Argentina is a nature lover’s wonderland. Outdoor enthusiasts flock to the country in summer to see the tremendous glaciers of Patagonia, the lush pine tree forests, the crystalline waters of the Lake District and the surreal cactus-filled deserts of the north. So pack your camping gear, put on your hiking boots and read on to learn more about the 10 best hiking spots this amazing country has to offer.
Mount Fitz Roy
The highlight of hiking in Argentina and a serious rival to Chile’s Torres del Paine, Mount Fitz Roy is the place to go if you can only do one trek in the country. Hikes begin in the town of El Chaltén, the country’s premier hiking destination, and venture into the wondrous Los Glaciers National Park, with trips ranging from easygoing day hikes to lengthy five day slogs. Whichever route you choose, you won’t be disappointed with the spectacular scenery of snow-capped peaks and pristine lagoons.
Mount Fitz Roy, Argentina
El Chaltén to Villa O’Higgins
Most people travel between countries on a bus or an airplane. From El Chaltén in Argentina, however, it’s actually possible to get to Chile on foot. The adventure lasts two or three days and has travelers hiking through wild forests and along pristine lake shores under the majestic peaks of Mount Fitz Roy. After passing through a remote and unsupervised border crossing, hikers must jump on a ferry for the final leg to Villa O’Higgins. The ferry only leaves once a week on Saturday afternoons, so plan accordingly.
El Chaltén, Santa Cruz Province, Argentina to Villa O’Higgins, XI Región, Chile
Starting with a two hour bus ride from Bariloche towards the border of Chile, this a relatively easy overnight hike that passes through a lush forest before heading up a rocky path towards Tronador Glacier. The climb is pretty easy-going and there’s a comfortable refugio to sleep in up the top, although it must be booked ahead at the Club Andino in Bariloche. Those preferring to camp may do so, a highlight of which is watching the stars twinkle over the glaciers down below.
Tronador, San Carlos de Bariloche, Río Negro, Argentina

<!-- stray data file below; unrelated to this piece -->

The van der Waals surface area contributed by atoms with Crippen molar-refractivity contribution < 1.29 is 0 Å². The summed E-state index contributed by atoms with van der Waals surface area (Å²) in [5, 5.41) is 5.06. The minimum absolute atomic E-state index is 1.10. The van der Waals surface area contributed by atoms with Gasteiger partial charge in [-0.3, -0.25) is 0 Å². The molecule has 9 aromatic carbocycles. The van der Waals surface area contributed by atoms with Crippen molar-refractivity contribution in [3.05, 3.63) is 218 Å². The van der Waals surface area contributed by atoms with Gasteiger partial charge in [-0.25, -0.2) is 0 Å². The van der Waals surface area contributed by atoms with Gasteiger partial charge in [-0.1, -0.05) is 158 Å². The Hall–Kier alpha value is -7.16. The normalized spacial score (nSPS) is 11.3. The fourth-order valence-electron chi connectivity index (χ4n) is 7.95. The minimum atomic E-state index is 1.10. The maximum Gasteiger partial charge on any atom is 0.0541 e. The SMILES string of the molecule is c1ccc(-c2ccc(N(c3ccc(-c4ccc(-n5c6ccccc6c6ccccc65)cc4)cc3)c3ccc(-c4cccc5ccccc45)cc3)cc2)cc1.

Paso de las Nubes
Meaning the ‘Path Through the Clouds’ in English, this is another stunning trek through Argentina’s picturesque Lake District. The 14 mile (23 kilometer) two-day trek begins at the town of Pampa Linda and climbs up a lush forest path with views over Mount Tronador on the border between Argentina and Chile. Hikers camp or spend the night in a refugio before descending to the pristine Laguna Frias and taking a boat back into town.
Pampa Linda, Río Negro, Argentina
Refugio Frey Hike
An extremely popular option departing from Bariloche, lazy hikers can save energy by taking one of the ski gondolas which still run in summer. From there, there is an option of either taking a shortcut that requires some strenuous bouldering, or a longer but more relaxed route through a forest. Refugio Frey is well equipped with comfortable beds and good facilities, although camping is an option too.
Refugio Frey, Parque Nacional Nahuel Huapi, Río Negro, Argentina
Hut to hut in Bariloche
This five-day trek is usually tackled by more experienced hikers due to some lengthy walking days and steep ascents up rocky terrain. The adventurous route is a great way to sample the majestic mountains, thick forest valleys and glistening lagoons of Nahuel Huapi National Park in the Patagonian Lake District. Stopping at four refugios along the way means there is no need to lug a tent, though camping is possible for those on a budget.
Parque Nacional Nahuel Huapi, Argentina
Perito Moreno Glacier
This hike only lasts an hour and a half but is an unmissable opportunity for sightseeing, as it traverses the top of the continent’s most beautiful and famous glacier. Trekkers don a pair of crampons and make their way across the icy bright blue landscape, passing over gentle slopes and around steep crevasses and sinkholes. At the end of the trip the guide whips out a bottle of whisky, which is happily consumed with fresh ice chipped right off the glacier.
Perito Moreno Glacier, Santa Cruz Province, Argentina
Not exactly secluded or off the beaten track, what hiking the circuits of Iguazu can promise is breathtaking views of the most amazing waterfalls on earth. The lower circuit takes in the best views via eight different strategically placed lookouts which can be visited in about two hours. At the end, a ferry whisks passengers away to a small island where they can sunbathe on the beach, swim or rent canoes. For the more daring, there’s an insane speedboat ride that goes right into the foam. The upper circuit passes the same waterfalls but from a higher angle, culminating in a great viewpoint of the epic Garganta del Diablo (Devil’s Throat).
Iguazu National Park, Misiónes, Argentina
This quaint town near Bariloche in the Lake District sees far fewer visitors than its neighbor but has equally stunning scenery on offer. Thirteen refugios are scattered around the wilderness outside of town, linked together by a series of trials that pass through lush green forests, beautiful valleys and crystal clear lakes. Hikers can choose from either short and sweet day trips from town or create their own itinerary which could last a week or more.
El Bolsón, Río Negro, Argentina
Quebrada de Humahuaca
The arid northern Argentinian state of Jujuy is home to some of the country’s most colorful attractions. The Hill of the Seven Colors, as the name implies, is a spectacular multicolored mountain just a short hike away from the main plaza of Purmamarca. The Painter’s Pallete is an equally beautiful sight that can be enjoyed from the nearby town of Miamara. Keen to see more? The region has plenty of other great hikes though its gorgeous high altitude desert landscapes.
Quebrada de Humahuaca, Humahuaca, Jujuy, Argentina